Protection Motivation and Risk Communication
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The purpose of this study was to explore the utility of protection motivation theory (PMT) in the context of mass media reports about a hazard. Content elements of a hazard's severity, likelihood of occurring, and the effectiveness of preventive actions were systematically varied in a news story about a fabricated risk: exposure to fluorescent lighting lowering academic performance. Results of this experiment (N = 206) suggest that providing information about the severity of a hazard's consequences produces greater information seeking. In addition, information about levels of risk, severity, and efficacy combined jointly to produce greater rates of willingness to take actions designed to avoid the hazard. Results are seen as providing general support for PMT and are discussed within the broader framework of information seeking and heuristic and systematic information processing.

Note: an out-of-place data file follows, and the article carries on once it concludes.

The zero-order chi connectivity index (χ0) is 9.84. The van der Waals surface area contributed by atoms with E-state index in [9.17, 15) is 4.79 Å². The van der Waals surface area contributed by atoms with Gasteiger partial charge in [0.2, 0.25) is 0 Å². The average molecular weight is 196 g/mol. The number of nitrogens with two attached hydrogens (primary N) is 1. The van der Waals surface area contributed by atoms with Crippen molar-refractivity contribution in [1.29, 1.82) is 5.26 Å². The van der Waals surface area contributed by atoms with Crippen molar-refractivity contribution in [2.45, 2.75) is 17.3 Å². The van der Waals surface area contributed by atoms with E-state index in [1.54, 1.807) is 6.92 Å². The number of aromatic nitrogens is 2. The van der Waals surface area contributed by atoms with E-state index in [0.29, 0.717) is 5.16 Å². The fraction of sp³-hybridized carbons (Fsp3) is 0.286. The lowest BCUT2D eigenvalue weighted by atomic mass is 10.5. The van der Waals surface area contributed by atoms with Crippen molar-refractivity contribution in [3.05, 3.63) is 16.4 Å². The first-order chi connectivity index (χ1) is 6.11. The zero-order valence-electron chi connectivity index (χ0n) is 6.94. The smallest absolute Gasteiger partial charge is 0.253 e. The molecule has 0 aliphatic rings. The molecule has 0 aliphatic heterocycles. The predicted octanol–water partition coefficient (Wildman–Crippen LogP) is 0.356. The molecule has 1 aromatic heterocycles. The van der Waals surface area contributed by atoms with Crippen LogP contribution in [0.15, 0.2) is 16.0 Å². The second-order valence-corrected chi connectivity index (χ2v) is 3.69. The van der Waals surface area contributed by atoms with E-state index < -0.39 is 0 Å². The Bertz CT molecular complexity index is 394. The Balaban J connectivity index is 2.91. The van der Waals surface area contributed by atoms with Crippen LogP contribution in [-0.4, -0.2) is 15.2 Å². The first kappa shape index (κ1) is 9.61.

Neuwirth, Kurt; Dunwoody, Sharon; and Griffin, Robert J. Ph.D., "Protection Motivation and Risk Communication" (2000). College of Communication Faculty Research and Publications. 219.